I once wrote a very complex story and wanted beta-readers for it. I wasn't a member of a writing forum at the time, but of somewhere that had loads of members and who all knew me rather well. However, later on I was to find out that my story was being passed around by some people whom I didn't get on so well with. It made me wary of who I sent new work to.

    On the other hand ... Wow, I never thought I could be viewed as a possible future thief. I beta-read at least three novels per week for people, some I love, some are good and one or two have been a disappointment. But I would never consider stealing any of the stories, I don't need to, I have a perfectly good imagination of my own.

    I beta-read other works because it helps to to see what's wrong or right with my own, and for the simple pleasure of reading. But I would rather not beta-read at all if someone thinks I might steal their story, plus it would give me more time to do my own, not stolen, work.
    Last edited by Samantha's_Song; 10-09-2008 at 01:20 PM.

  3. #3
    Mostly harmless SuperModerator dpaterso's Avatar
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    What? No one is accusing anyone here of theft. Katie has posted general advice in response to frequently asked questions about copyright and the potential dangers of passing your entire novel to strangers. Get to know them first. Start out with small exchanges. Test the waters before you dive in. How is that aimed at you personally?

    -Derek
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  4. #4
    At least I don't need backing-up Samantha's_Song's Avatar
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    No, I didn't say that Katie was accusing anyone of theft. But people, who are new to passing their work around, could worry unnecessarily that this could happen to them. I know how I felt when I found out that my work was being passed around, it isn't nice, but it also wasn't on an actual writers site.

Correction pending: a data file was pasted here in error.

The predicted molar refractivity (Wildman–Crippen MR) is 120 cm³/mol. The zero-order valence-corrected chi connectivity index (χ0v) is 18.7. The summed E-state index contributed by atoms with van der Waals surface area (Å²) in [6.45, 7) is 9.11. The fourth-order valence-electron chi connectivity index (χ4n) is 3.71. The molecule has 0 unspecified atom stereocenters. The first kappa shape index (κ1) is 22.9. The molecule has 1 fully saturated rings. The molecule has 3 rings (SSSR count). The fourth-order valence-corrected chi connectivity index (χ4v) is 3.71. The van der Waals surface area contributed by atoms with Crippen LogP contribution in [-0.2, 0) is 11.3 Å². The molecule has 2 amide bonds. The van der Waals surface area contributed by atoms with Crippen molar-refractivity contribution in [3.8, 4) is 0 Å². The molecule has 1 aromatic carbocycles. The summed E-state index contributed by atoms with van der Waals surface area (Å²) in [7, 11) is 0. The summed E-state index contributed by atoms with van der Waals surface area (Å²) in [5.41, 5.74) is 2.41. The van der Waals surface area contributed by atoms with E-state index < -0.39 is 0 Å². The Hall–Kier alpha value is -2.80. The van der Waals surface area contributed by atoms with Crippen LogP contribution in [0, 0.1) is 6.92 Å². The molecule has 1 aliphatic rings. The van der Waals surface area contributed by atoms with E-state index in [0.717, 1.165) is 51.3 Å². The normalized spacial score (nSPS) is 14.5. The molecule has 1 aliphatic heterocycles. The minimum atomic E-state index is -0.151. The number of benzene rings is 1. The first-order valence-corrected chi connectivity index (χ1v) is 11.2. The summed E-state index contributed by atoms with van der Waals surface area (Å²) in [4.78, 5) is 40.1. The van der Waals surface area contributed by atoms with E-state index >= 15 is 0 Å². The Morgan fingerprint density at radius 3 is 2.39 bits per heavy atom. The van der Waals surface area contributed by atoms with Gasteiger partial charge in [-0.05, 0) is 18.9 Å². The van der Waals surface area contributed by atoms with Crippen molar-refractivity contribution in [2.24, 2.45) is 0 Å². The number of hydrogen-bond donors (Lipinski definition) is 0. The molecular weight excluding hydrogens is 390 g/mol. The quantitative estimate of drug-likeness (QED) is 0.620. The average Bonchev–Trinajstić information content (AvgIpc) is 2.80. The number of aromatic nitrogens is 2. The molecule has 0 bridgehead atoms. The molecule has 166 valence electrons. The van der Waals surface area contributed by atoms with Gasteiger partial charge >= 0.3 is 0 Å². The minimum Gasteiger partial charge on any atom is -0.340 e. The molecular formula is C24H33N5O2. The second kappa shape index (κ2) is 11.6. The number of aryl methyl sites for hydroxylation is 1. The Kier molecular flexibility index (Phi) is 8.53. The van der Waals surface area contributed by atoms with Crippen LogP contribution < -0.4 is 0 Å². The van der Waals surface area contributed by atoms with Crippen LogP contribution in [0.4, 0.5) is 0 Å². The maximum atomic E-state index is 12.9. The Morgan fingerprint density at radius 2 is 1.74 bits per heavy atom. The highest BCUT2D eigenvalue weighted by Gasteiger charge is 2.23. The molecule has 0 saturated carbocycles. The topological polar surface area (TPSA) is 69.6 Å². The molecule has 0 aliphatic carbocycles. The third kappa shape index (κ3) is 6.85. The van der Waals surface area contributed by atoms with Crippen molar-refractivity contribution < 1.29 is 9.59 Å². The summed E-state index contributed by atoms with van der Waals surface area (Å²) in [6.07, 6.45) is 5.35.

I think everyone on here knows how much work goes into writing a novel and wouldn't ever consider using anyone else's ideas. I, personally, would hate the thought that someone could even think that I'd want to use their work for my own use, that's all.

  5. #5
    Mostly harmless SuperModerator dpaterso's Avatar
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    Well, no one is thinking that. All we're doing is urging members to use some common sense sprinkled with caution, I think. Me personally, I wouldn't swap novels with anyone I hadn't already encountered and grown to know a little in Share Your Work or other writing forums. That's not to say I distrust everyone I don't know! But if they don't know me, I'd expect them to show a little caution, too.

    -Derek
    The Sunday night Flash Fiction Challenge! Write a story in 90 minutes! If you dare.